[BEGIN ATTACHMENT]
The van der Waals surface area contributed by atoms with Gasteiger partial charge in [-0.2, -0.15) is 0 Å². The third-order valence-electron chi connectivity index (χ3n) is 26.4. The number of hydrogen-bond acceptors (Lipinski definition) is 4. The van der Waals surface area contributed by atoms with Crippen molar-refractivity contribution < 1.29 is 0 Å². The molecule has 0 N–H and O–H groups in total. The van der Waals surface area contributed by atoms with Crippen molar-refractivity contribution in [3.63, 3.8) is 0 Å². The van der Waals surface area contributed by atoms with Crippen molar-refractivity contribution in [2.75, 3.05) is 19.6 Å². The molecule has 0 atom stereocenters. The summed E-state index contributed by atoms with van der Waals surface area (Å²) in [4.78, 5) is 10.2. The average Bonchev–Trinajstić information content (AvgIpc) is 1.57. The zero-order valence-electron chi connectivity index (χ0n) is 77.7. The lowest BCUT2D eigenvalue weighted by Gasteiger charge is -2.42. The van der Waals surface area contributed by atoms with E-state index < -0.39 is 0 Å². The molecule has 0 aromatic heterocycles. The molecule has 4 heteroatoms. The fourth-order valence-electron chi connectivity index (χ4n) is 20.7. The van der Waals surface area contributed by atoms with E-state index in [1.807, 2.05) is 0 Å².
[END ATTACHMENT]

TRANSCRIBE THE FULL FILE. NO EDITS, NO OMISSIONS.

The van der Waals surface area contributed by atoms with Gasteiger partial charge in [-0.2, -0.15) is 0 Å². The third-order valence-electron chi connectivity index (χ3n) is 26.4. The number of hydrogen-bond acceptors (Lipinski definition) is 4. The van der Waals surface area contributed by atoms with Crippen molar-refractivity contribution < 1.29 is 0 Å². The molecule has 0 N–H and O–H groups in total. The van der Waals surface area contributed by atoms with Crippen molar-refractivity contribution in [3.63, 3.8) is 0 Å². The van der Waals surface area contributed by atoms with Crippen molar-refractivity contribution in [2.75, 3.05) is 19.6 Å². The molecule has 0 atom stereocenters. The summed E-state index contributed by atoms with van der Waals surface area (Å²) in [4.78, 5) is 10.2. The average Bonchev–Trinajstić information content (AvgIpc) is 1.57. The zero-order valence-electron chi connectivity index (χ0n) is 77.7. The lowest BCUT2D eigenvalue weighted by Gasteiger charge is -2.42. The van der Waals surface area contributed by atoms with E-state index < -0.39 is 0 Å². The molecule has 0 aromatic heterocycles. The molecule has 4 heteroatoms. The fourth-order valence-electron chi connectivity index (χ4n) is 20.7. The van der Waals surface area contributed by atoms with E-state index in [1.807, 2.05) is 0 Å².